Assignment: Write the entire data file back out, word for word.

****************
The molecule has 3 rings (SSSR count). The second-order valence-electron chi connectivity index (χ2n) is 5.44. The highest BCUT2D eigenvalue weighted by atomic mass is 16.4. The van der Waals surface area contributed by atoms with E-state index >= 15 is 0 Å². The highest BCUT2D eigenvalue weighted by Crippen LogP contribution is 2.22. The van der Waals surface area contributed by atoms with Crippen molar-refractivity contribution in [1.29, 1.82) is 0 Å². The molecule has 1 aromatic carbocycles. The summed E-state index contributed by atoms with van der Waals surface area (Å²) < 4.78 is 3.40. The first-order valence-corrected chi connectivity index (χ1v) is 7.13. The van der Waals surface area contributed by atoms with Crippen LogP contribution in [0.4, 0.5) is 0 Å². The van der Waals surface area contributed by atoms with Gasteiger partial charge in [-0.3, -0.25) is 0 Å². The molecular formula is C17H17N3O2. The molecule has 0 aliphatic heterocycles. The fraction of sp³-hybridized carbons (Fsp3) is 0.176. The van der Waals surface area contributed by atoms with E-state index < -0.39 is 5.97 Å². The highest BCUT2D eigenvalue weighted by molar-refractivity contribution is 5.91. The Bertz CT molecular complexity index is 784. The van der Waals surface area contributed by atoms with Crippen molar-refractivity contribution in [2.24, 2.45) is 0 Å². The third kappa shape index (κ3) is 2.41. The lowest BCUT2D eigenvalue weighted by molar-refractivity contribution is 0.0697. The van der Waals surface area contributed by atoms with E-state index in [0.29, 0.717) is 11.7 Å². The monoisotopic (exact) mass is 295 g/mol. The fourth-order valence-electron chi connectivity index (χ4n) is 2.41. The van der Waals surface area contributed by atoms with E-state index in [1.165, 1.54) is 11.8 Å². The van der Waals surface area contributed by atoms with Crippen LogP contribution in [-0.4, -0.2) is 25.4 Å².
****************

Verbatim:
The molecule has 3 rings (SSSR count). The second-order valence-electron chi connectivity index (χ2n) is 5.44. The highest BCUT2D eigenvalue weighted by atomic mass is 16.4. The van der Waals surface area contributed by atoms with E-state index >= 15 is 0 Å². The highest BCUT2D eigenvalue weighted by Crippen LogP contribution is 2.22. The van der Waals surface area contributed by atoms with Crippen molar-refractivity contribution in [1.29, 1.82) is 0 Å². The molecule has 1 aromatic carbocycles. The summed E-state index contributed by atoms with van der Waals surface area (Å²) < 4.78 is 3.40. The first-order valence-corrected chi connectivity index (χ1v) is 7.13. The van der Waals surface area contributed by atoms with Crippen LogP contribution in [0.4, 0.5) is 0 Å². The van der Waals surface area contributed by atoms with Gasteiger partial charge in [-0.3, -0.25) is 0 Å². The molecular formula is C17H17N3O2. The molecule has 0 aliphatic heterocycles. The fraction of sp³-hybridized carbons (Fsp3) is 0.176. The van der Waals surface area contributed by atoms with E-state index < -0.39 is 5.97 Å². The highest BCUT2D eigenvalue weighted by molar-refractivity contribution is 5.91. The Bertz CT molecular complexity index is 784. The van der Waals surface area contributed by atoms with Crippen molar-refractivity contribution in [2.24, 2.45) is 0 Å². The third kappa shape index (κ3) is 2.41. The lowest BCUT2D eigenvalue weighted by molar-refractivity contribution is 0.0697. The van der Waals surface area contributed by atoms with E-state index in [0.29, 0.717) is 11.7 Å². The monoisotopic (exact) mass is 295 g/mol. The fourth-order valence-electron chi connectivity index (χ4n) is 2.41. The van der Waals surface area contributed by atoms with E-state index in [1.165, 1.54) is 11.8 Å². The van der Waals surface area contributed by atoms with Crippen LogP contribution in [-0.4, -0.2) is 25.4 Å².